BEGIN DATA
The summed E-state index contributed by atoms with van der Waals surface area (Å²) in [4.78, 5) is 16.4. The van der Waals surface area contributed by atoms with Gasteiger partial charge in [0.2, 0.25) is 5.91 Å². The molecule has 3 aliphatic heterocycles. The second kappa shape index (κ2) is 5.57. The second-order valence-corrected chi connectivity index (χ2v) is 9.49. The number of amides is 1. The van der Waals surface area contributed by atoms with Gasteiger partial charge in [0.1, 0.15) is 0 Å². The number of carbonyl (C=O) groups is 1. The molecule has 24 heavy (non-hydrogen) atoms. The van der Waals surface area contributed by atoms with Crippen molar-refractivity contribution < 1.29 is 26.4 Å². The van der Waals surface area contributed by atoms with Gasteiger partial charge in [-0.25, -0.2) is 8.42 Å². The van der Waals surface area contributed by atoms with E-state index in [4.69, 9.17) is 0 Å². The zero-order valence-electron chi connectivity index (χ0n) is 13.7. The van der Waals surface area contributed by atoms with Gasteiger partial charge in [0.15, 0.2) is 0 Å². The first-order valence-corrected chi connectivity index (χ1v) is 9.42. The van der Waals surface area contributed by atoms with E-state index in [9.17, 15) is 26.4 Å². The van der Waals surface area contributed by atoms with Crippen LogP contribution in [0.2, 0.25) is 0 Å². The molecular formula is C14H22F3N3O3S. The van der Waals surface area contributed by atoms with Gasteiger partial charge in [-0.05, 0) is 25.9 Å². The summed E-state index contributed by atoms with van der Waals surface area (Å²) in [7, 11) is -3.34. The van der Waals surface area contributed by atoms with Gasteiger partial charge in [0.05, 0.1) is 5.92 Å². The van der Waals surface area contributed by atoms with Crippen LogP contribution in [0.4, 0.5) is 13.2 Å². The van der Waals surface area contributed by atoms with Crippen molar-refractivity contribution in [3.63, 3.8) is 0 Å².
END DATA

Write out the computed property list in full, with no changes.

The summed E-state index contributed by atoms with van der Waals surface area (Å²) in [4.78, 5) is 16.4. The van der Waals surface area contributed by atoms with Gasteiger partial charge in [0.2, 0.25) is 5.91 Å². The molecule has 3 aliphatic heterocycles. The second kappa shape index (κ2) is 5.57. The second-order valence-corrected chi connectivity index (χ2v) is 9.49. The number of amides is 1. The van der Waals surface area contributed by atoms with Gasteiger partial charge in [0.1, 0.15) is 0 Å². The number of carbonyl (C=O) groups is 1. The molecule has 24 heavy (non-hydrogen) atoms. The van der Waals surface area contributed by atoms with Crippen molar-refractivity contribution < 1.29 is 26.4 Å². The van der Waals surface area contributed by atoms with Gasteiger partial charge in [-0.25, -0.2) is 8.42 Å². The van der Waals surface area contributed by atoms with E-state index in [4.69, 9.17) is 0 Å². The zero-order valence-electron chi connectivity index (χ0n) is 13.7. The van der Waals surface area contributed by atoms with Gasteiger partial charge in [0.15, 0.2) is 0 Å². The first-order valence-corrected chi connectivity index (χ1v) is 9.42. The van der Waals surface area contributed by atoms with E-state index in [9.17, 15) is 26.4 Å². The van der Waals surface area contributed by atoms with Crippen LogP contribution in [0.2, 0.25) is 0 Å². The molecular formula is C14H22F3N3O3S. The van der Waals surface area contributed by atoms with Gasteiger partial charge in [-0.05, 0) is 25.9 Å². The summed E-state index contributed by atoms with van der Waals surface area (Å²) in [7, 11) is -3.34. The van der Waals surface area contributed by atoms with Gasteiger partial charge in [0.05, 0.1) is 5.92 Å². The van der Waals surface area contributed by atoms with Crippen LogP contribution in [0.4, 0.5) is 13.2 Å². The van der Waals surface area contributed by atoms with Crippen molar-refractivity contribution in [3.63, 3.8) is 0 Å².